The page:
In said drawings:

FIGURE l is a perspective view of the classifying apparatus;

FIGURE 2 is a detailed view of the indicators calibrated to show the number of slices obtainable from a bacon slab; and

FIGURE 3 is a detailed view of the overhead gaging means as shown in FIGURE l, namely a cam, and the technique for generating the cam proiile.

Referring to FIGURE 1 it may be seen that the device comprises a frame generally l0 including a bed plate 12 for supporting articles to be classified, a guide member lli along one side of the bed plate l2, and a sub-frame generally 16 at the opposite side of said bed plate which is used to support the indicating means to be described. It will become obvious that a conveyor could be employed along the surface of bed plate l2 for moving item-s along the gui-de la; however, in the illustrated embodiment items are moved by hand.

The sub-frame generally 16 includes vertical members 18 and a horizontal crosspiece 2d. A shaft 2,2 journaled in guide 14 extends through the horizontal crosspiece 2i) and is rotatably secured therebetween by means of a collar, not shown, adjacent the crosspiece. The overhead gaging means comprises a iirst cam 24 fixed to the shaft 22 about midway between guide 14 and sub-frame 16. The major portion of the first cam 24 is eccentric to the shaft 2'2, thus tending to slidingly rest upon the upper surface of any article passed across bed plate 12 (as shown). The side gaging means comprises a second cam L26 secured to a vertical stub shaft 28 which is rotatably held within the sub-frame generally 16 between the bed plate l2 and horizontal crosspiece Z0.

The second cam 26 is urged to slidingly engage a side of an article on bed plate l2 by means of a wire spring 30 coiled about the stub shaft 28 and secured to the cam 26 and a vertical member 1S of the sub-frame 16. A beveled gear 32 is secured to the upper end of stub shaft 28 and mates with another beveled gear 34 mounted concentri'cally to the shaft 2.2. Beveled gear 34 is fixed upon a sleeve 35 rotatable about the shaft 22. Also secured to the sleeve 36 by means of a collar and set screw (not shown) is a calibrated indicator dial 3S. As may be seen in FIGURE 2 the indicator dial 3S is generally fan shaped and bears substantially logarithmically-spaced calibrations. An indicator pointer 49 is secured to the end of shaft 22 extending through sleeve 36 and beyond the indicator dial 38.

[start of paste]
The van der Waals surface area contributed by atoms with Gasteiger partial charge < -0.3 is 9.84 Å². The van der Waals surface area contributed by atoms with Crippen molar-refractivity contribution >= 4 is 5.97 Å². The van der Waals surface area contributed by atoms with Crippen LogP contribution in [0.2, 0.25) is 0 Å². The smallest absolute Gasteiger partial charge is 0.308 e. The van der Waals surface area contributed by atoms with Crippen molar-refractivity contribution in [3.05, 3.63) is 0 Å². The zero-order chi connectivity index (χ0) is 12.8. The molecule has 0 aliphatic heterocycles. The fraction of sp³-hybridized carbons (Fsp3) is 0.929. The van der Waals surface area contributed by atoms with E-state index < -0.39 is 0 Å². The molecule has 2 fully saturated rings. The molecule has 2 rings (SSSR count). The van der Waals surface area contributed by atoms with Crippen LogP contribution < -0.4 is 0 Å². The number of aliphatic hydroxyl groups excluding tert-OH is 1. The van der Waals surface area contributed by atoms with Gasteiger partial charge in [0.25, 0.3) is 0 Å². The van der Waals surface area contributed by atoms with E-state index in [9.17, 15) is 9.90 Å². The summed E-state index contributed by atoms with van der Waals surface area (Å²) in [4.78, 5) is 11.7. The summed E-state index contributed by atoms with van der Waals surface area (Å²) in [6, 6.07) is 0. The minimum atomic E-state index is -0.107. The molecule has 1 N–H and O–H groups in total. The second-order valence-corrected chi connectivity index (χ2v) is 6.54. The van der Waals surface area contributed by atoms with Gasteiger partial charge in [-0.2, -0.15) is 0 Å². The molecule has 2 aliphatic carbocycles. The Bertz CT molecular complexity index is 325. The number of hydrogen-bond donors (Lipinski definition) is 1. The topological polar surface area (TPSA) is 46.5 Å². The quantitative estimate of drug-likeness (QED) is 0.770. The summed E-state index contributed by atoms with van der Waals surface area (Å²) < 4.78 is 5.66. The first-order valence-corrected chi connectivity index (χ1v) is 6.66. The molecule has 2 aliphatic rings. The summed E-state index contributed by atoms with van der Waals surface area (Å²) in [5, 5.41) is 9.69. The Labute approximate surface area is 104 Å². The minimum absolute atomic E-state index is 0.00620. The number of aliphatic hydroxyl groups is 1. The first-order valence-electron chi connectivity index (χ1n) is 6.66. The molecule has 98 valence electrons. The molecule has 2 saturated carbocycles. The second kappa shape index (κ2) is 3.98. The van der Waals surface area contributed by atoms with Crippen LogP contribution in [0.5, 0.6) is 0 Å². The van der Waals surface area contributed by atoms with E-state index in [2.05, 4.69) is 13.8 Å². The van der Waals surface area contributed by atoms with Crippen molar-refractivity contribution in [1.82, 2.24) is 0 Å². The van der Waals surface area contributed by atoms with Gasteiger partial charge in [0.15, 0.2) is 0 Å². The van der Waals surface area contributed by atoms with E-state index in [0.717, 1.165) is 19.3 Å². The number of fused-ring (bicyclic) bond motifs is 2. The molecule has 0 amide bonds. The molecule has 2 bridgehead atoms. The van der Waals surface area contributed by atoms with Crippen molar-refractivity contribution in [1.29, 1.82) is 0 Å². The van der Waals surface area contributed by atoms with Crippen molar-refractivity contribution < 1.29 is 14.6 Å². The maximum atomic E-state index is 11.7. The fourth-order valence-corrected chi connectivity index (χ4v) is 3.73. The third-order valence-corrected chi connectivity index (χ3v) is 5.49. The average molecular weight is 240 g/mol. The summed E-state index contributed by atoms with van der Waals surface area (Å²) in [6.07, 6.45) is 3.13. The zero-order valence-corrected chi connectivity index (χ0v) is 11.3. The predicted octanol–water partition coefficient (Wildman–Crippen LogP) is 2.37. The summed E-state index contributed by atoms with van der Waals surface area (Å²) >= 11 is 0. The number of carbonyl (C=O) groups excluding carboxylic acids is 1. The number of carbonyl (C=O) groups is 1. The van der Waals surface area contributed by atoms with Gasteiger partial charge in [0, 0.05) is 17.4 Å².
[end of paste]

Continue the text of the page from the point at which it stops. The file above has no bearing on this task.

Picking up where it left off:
(indicator dial 3S and indicator pointer dil) are capable only of exhibiting the sum or difference of their respective rotaryA movements. Therefore, as shown in FIG- URE 2, a logarithmic scale on indicator dial 38 is employed; and the rst and second cams Z4, 26, are generated to rotate their respective shafts 22 and 2d in logarithmic increments according to changes in the height and width, respectively, of the item.

Gbviously increases in 4the cross-sectional area will decrease the number of slices of a given thickness available per pound of product. Accordingly in the illustrated apparatus, the scale on indicator dial 38 must be calibrated so that pointer it? `vill sweep toward the lower designation upon increases in height; and at the time the dial 38 will indicate a lower number, with reference to an immovable reference point such as pointer d, when stationary, as the dial is moved in accordance with inincreases in width.

With these requirements in mind, plus the fact that articles are to be moved from left to right through the apparatus as shown in FIGURE 1, the first cam 2d is positioned to move the shaft Z2 and pointer du counterclockwise for increases in height. Similarly, the second cam is positioned to turn the indicator dial 3S clockwise with increases in width; and, as seen in FlGURE 2, the dial 33 is calibrated in logarithmic increments and decreasing number from right to left. The actual nurnber of slices obtainable per pound for slabs of various cross-sections must be determined and dial 33 calibrated accordingly. Since the minimum slab size, for purposes of this illustration, is 1 x 7"; the number of slices per pound for that size will be the designation furthest to the right on the dial face. Furthermore, the apparatus is set so that when the cams 2d and 26 rest on a slab of minimum size the pointer di) will be in line with the calibration at the right side yof dial 38.

As stated, both the first and second cams 24, 26 are devised to rotate their respective shafts 22, 2S in logarithmic increments. To do this, the cams are generated as shown in FEGURE 3. The prole of overhead cam 'i2-t, for instance, is generated by first establishing a base line 45 representing the upper surface of an article 1 inch high. A perpendicular line iii with respect to the base line is then drawn. A center point t) (point of rotation for cam 2.4i) is marked on the perpendicular line d above base line 45, a distance equal to the space between the top surface of the smallest size article (normally a 1" bacon slab) and the axis of shaft 22. The cam 24 will be generated from the point 50.